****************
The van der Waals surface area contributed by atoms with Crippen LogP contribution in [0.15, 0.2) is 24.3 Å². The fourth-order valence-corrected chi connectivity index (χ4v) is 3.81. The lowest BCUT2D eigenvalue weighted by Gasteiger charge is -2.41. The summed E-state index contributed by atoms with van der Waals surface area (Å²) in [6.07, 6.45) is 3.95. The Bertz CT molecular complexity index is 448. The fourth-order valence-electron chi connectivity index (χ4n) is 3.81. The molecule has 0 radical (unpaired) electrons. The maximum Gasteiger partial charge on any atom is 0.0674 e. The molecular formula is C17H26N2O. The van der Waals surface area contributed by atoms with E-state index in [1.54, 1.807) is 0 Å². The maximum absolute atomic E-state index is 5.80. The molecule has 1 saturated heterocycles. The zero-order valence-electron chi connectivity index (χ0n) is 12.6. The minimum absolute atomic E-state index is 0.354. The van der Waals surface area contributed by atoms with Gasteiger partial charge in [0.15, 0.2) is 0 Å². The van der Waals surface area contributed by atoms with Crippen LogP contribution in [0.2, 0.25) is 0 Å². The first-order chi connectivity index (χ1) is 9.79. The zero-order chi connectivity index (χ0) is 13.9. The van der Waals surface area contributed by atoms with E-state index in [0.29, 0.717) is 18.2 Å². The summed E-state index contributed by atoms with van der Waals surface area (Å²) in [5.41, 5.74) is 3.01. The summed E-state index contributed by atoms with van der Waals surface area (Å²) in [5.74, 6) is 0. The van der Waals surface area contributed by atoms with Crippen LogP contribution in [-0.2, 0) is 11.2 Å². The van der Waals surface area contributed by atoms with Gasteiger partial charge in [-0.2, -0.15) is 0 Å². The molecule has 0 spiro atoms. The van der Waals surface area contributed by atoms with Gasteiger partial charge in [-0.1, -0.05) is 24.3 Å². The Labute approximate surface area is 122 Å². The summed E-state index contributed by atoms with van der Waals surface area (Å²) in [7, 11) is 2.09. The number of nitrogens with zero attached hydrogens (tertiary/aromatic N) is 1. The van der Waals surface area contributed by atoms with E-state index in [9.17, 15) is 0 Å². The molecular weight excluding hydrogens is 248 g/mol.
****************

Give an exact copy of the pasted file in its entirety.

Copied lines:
The van der Waals surface area contributed by atoms with Crippen LogP contribution in [0.15, 0.2) is 24.3 Å². The fourth-order valence-corrected chi connectivity index (χ4v) is 3.81. The lowest BCUT2D eigenvalue weighted by Gasteiger charge is -2.41. The summed E-state index contributed by atoms with van der Waals surface area (Å²) in [6.07, 6.45) is 3.95. The Bertz CT molecular complexity index is 448. The fourth-order valence-electron chi connectivity index (χ4n) is 3.81. The molecule has 0 radical (unpaired) electrons. The maximum Gasteiger partial charge on any atom is 0.0674 e. The molecular formula is C17H26N2O. The van der Waals surface area contributed by atoms with E-state index in [1.54, 1.807) is 0 Å². The maximum absolute atomic E-state index is 5.80. The molecule has 1 saturated heterocycles. The zero-order valence-electron chi connectivity index (χ0n) is 12.6. The minimum absolute atomic E-state index is 0.354. The van der Waals surface area contributed by atoms with Gasteiger partial charge in [0.15, 0.2) is 0 Å². The van der Waals surface area contributed by atoms with Crippen LogP contribution in [0.2, 0.25) is 0 Å². The first-order chi connectivity index (χ1) is 9.79. The zero-order chi connectivity index (χ0) is 13.9. The van der Waals surface area contributed by atoms with E-state index in [0.29, 0.717) is 18.2 Å². The summed E-state index contributed by atoms with van der Waals surface area (Å²) in [5.41, 5.74) is 3.01. The summed E-state index contributed by atoms with van der Waals surface area (Å²) in [5.74, 6) is 0. The van der Waals surface area contributed by atoms with Crippen LogP contribution in [-0.2, 0) is 11.2 Å². The van der Waals surface area contributed by atoms with Gasteiger partial charge in [-0.2, -0.15) is 0 Å². The molecule has 0 spiro atoms. The van der Waals surface area contributed by atoms with Gasteiger partial charge in [-0.1, -0.05) is 24.3 Å². The Labute approximate surface area is 122 Å². The summed E-state index contributed by atoms with van der Waals surface area (Å²) in [7, 11) is 2.09. The number of nitrogens with zero attached hydrogens (tertiary/aromatic N) is 1. The van der Waals surface area contributed by atoms with E-state index in [9.17, 15) is 0 Å². The molecular weight excluding hydrogens is 248 g/mol.